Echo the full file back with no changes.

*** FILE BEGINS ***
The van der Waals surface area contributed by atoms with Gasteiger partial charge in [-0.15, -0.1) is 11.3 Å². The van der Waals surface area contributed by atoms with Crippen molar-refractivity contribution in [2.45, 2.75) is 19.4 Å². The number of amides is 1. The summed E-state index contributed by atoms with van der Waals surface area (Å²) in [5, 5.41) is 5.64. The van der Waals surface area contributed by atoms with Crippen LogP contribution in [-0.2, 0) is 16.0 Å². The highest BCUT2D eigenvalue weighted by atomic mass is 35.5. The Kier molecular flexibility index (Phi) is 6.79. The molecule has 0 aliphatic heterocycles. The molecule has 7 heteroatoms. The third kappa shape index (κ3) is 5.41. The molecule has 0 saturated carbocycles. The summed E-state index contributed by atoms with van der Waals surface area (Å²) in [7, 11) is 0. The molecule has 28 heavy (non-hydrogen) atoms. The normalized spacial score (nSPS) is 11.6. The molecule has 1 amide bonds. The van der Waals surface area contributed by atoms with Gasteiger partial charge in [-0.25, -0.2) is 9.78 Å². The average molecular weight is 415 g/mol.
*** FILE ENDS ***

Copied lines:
The van der Waals surface area contributed by atoms with Gasteiger partial charge in [-0.15, -0.1) is 11.3 Å². The van der Waals surface area contributed by atoms with Crippen molar-refractivity contribution in [2.45, 2.75) is 19.4 Å². The number of amides is 1. The summed E-state index contributed by atoms with van der Waals surface area (Å²) in [5, 5.41) is 5.64. The van der Waals surface area contributed by atoms with Crippen LogP contribution in [-0.2, 0) is 16.0 Å². The highest BCUT2D eigenvalue weighted by atomic mass is 35.5. The Kier molecular flexibility index (Phi) is 6.79. The molecule has 0 aliphatic heterocycles. The molecule has 7 heteroatoms. The third kappa shape index (κ3) is 5.41. The molecule has 0 saturated carbocycles. The summed E-state index contributed by atoms with van der Waals surface area (Å²) in [7, 11) is 0. The molecule has 28 heavy (non-hydrogen) atoms. The normalized spacial score (nSPS) is 11.6. The molecule has 1 amide bonds. The van der Waals surface area contributed by atoms with Gasteiger partial charge in [-0.25, -0.2) is 9.78 Å². The average molecular weight is 415 g/mol.